Look at the Weston A. Price Foundations website.

    www.westonaprice.org
     
  5. JeffNY

    JeffNY Seeking Type

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    Haggis made a good point "big buisness against it" (not exact quote of course, but in general). Get this, in Hoards Dairymen there is this article that says they are going to, or might raise the limit for SCC to 750,000. They say "It's still safe". Why is this being done? I will guarentee you the reasoning, because it makes it easier to get more milk to the market. Who drives that? The milk companies, same companies making a killing selling milk to the stores, and the farmer gets less. I find it interesting, no license required for selling syrup. Yet if I were to sell pastuerized milk, I would need a license. The syrup industry isn't massive, it is once per year, run by individuals for the most part, any sugar shack I know of is individually owned and operated. Either way, raw milk licenses are understandable, but selling it in a store? Can't do that here, and I will gaurentee it is because someone complained, and it stopped. Either way, ask yourself. How many old timers drank raw milk? How many are around? Either way, raw milk is safe, if that persons operation is clean. We sold it in 1993 or so, and no one had any complaints, they loved it. Anything restricted, is because some big voice spoke out against it. If the big voiced wanted to sell it, OK OK GO FOR IT :). It's like the latest thing with organic farming, some guy wanted to curb the rules, and feed non-organic grain. Funny, it was considered, good thing it was put down.


    Jeff
     
  6. dosthouhavemilk

    dosthouhavemilk Well-Known Member Supporter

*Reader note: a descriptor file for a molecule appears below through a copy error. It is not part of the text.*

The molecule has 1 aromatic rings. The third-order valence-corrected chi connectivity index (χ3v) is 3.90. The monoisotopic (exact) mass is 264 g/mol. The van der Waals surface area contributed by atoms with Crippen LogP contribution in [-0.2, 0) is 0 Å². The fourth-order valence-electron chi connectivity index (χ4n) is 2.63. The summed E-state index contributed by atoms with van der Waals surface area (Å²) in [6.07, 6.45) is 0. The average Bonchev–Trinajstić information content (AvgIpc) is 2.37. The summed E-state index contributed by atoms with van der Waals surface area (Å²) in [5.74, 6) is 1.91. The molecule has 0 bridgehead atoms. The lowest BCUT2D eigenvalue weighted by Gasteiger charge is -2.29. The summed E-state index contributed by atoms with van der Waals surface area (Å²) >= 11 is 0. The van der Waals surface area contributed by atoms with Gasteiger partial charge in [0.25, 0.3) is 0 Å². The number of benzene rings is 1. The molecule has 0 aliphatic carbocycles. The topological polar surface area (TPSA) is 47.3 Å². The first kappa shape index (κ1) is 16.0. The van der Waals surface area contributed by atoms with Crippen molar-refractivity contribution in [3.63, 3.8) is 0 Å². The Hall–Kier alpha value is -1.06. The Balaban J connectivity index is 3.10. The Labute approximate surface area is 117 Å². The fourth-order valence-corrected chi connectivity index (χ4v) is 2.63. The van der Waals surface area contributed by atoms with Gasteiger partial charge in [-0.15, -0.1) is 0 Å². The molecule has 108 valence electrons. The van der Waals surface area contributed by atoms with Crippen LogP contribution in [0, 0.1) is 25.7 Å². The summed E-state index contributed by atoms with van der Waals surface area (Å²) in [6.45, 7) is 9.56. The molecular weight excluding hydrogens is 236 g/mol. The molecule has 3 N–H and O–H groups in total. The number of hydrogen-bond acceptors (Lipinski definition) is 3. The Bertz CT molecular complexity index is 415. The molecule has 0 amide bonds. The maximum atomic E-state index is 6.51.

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    The limit for SCC is currenlty 750,000. What they are going to do is lower it to 500,000 over the next couple of years.


    It definitely is a big business deal with the raw milk legislation, though what some people want is kinda scary.

    If raw milk does become legal in Ohio, I hope there are some basic guidelines. I realize the people buying should be aware of what goes on on the farm they purchase from, but if it is legal, not everyone is going to make taht extra effort and it could be that they get sick drinking raw milk from someone in it simply for the money.

    I wanted to sell raw goat's milk since we have goats, but I was picking my brain trying to figure out how I approached it so that it would be up to the Grade A stadnards we use for our dairy cattle. That was when I had hoped that a goat share program would work in Ohio.....huh-unh..no go.
     
  7. Homestead Mom

    Homestead Mom Member

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    The size of your daughter's jaws was determined by your nutrition before she was born. According to the work of Weston Price, if your daughter continues to drink raw milk and eat healthy foods, it should positively impact the size of the jaws of her children. Once processed foods were introduced in a society, Price found subsequent generations would have a narrowing of the face and more trouble with crowded and bad teeth. By the way, I don't mean this negatively against you at all, it's the food we have all been raised with, so we all see the same things in our children. I can certainly see where my own nutrition has resulted in less than optimum results in my own children.